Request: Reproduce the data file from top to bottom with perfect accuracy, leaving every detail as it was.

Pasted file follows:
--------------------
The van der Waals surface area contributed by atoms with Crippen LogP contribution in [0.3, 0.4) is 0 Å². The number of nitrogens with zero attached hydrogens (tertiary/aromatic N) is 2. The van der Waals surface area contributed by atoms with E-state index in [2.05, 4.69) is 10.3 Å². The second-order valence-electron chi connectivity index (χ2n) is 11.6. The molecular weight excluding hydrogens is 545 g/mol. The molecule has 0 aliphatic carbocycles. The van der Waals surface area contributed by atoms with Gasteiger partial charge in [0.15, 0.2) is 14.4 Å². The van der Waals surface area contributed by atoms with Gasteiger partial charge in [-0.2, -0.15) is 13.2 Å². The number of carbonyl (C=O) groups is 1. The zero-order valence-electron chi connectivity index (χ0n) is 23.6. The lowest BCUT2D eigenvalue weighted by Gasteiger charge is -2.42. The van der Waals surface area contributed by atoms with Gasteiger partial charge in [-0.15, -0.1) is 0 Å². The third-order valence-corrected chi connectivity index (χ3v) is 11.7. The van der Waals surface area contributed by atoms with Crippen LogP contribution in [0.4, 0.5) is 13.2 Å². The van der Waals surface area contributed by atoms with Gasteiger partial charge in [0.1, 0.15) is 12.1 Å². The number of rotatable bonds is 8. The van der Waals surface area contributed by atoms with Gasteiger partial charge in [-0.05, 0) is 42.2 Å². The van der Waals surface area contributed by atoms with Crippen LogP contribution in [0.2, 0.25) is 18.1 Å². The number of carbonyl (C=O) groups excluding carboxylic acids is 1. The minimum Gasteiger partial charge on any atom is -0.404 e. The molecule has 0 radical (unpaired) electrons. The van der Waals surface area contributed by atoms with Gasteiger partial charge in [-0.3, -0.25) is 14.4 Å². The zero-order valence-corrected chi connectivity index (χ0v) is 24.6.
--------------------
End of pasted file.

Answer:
The van der Waals surface area contributed by atoms with Crippen LogP contribution in [0.3, 0.4) is 0 Å². The number of nitrogens with zero attached hydrogens (tertiary/aromatic N) is 2. The van der Waals surface area contributed by atoms with E-state index in [2.05, 4.69) is 10.3 Å². The second-order valence-electron chi connectivity index (χ2n) is 11.6. The molecular weight excluding hydrogens is 545 g/mol. The molecule has 0 aliphatic carbocycles. The van der Waals surface area contributed by atoms with Gasteiger partial charge in [0.15, 0.2) is 14.4 Å². The van der Waals surface area contributed by atoms with Gasteiger partial charge in [-0.2, -0.15) is 13.2 Å². The number of carbonyl (C=O) groups is 1. The zero-order valence-electron chi connectivity index (χ0n) is 23.6. The lowest BCUT2D eigenvalue weighted by Gasteiger charge is -2.42. The van der Waals surface area contributed by atoms with Gasteiger partial charge in [-0.15, -0.1) is 0 Å². The third-order valence-corrected chi connectivity index (χ3v) is 11.7. The van der Waals surface area contributed by atoms with Crippen LogP contribution in [0.4, 0.5) is 13.2 Å². The van der Waals surface area contributed by atoms with Gasteiger partial charge in [0.1, 0.15) is 12.1 Å². The number of rotatable bonds is 8. The van der Waals surface area contributed by atoms with Gasteiger partial charge in [-0.05, 0) is 42.2 Å². The van der Waals surface area contributed by atoms with Crippen LogP contribution in [0.2, 0.25) is 18.1 Å². The number of carbonyl (C=O) groups excluding carboxylic acids is 1. The minimum Gasteiger partial charge on any atom is -0.404 e. The molecule has 0 radical (unpaired) electrons. The van der Waals surface area contributed by atoms with Gasteiger partial charge in [-0.3, -0.25) is 14.4 Å². The zero-order valence-corrected chi connectivity index (χ0v) is 24.6.